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It’s time to root out ‘rogue landlords’ and empower renters

3 min read

The Homes (Fitness for Human Habitation) Bill will overhaul the current wildly out-of-date legislation in the private rented sector, writes Lord Best

Private renting in England has witnessed phenomenal growth, doubling in size since 2010. Now, belatedly, Parliament is catching up with the consequences.

The government is bringing forward a lengthy list of important measures to protect tenants and root out the so-called ‘rogue landlords’ who, so unfairly, give all landlords a bad name. The government is also supporting a Private Members Bill – the Homes (Fitness for Human Habitation) Bill – from an Opposition backbench MP, the heroic Karen Buck. This Bill comes with the backing of the key bodies representing both tenants – Shelter, Generation Rent and others – and landlords – the National Landlords Association and the Residential Landlords Association. It takes pride of place among the range of new measures, addressing the most fundamental issue: it defines whether a house or flat is fit for human habitation and, if not, it empowers the tenant to get that sorted.

The Bill overhauls the existing wildly out-of-date legislation that already requires privately rented homes to be fit for purpose but only where rents are below a decades-old figure of £52 p.w. (£80 p.w. in London). It removes this utterly redundant constraint, giving tenants the right to take an offending landlord to court. No longer would a tenant need to rely entirely on their local authority to take action – which, for lack of resources, few do: in 2016/17 half of councils served no, or only one, enforcement notice on landlords. Yet we know there are around 750,000 privately rented properties which present a serious and immediate risk to the occupiers.

The Bill does not add any new regulations or requirements on landlords. In defining ‘fit for human habitation’, it simply draws together the existing obligations from the relevant Acts. But it gives tenants the means to enforce those obligations on their own behalf.

Importantly, the Bill also gives, for the first time, the same rights to the tenants of local authorities to insist upon the fitness of their property as it confers on tenants of private landlords. At present, the local authority, as the enforcement body, cannot take action against itself, leaving Council tenants powerless in this respect. The Bill enables these tenants to compel the Council to carry out the works needed for the property to meet proper standards.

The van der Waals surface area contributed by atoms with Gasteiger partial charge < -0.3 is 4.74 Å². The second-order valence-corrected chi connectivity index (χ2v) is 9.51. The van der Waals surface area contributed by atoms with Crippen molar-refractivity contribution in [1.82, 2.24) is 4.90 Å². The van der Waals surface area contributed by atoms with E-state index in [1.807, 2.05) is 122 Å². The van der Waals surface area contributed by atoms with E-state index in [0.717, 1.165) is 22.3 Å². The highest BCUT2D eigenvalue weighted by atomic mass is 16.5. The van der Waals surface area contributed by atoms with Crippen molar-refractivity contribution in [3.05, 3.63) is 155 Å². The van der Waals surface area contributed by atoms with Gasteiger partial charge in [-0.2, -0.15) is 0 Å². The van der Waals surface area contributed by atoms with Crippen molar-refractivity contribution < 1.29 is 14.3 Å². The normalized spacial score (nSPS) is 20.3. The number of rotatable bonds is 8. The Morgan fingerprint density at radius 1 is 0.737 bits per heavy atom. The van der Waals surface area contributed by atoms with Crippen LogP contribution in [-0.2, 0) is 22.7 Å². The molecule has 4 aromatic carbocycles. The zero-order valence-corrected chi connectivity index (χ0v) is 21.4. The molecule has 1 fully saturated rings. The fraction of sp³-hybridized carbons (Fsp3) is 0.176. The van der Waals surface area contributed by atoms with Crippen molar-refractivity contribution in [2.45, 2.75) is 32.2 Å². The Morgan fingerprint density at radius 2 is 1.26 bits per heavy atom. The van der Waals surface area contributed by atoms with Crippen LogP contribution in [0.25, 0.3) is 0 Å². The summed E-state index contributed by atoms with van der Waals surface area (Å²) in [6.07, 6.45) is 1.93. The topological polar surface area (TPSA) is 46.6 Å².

Moreover, thanks to an amendment to the Bill in the Commons, its provisions cover health and safety hazards in shared areas and communal spaces in blocks of flats. As we all know from the ghastly tragedy of Grenfell Tower, there are apartment blocks where tenants are exposed to serious dangers. The residents of Grenfell Tower did raise their concerns about the safety of the building on many occasions; but their voices were not heard, and they had no means of forcing their landlord to take action. The Bill empowers council tenants – like private sector tenants – to take their case to the courts.

The great majority of landlords (and their tenants) will be unaffected by the measures in this Bill. But it will redress the obvious imbalance in a market where acute shortages currently empower the provider at the expense of the consumer.

Karen Buck deserves enormous credit for securing the passage of this Bill through the House of Commons in a brilliant example of cross-party action in the cause of social justice. I trust it will have an equally fair wind through the House of Lords this week.  

Lord Best is a crossbench peer. The Homes (Fitness for Human Habitation) Bill will have its second reading in the Lords on Friday 23 November 


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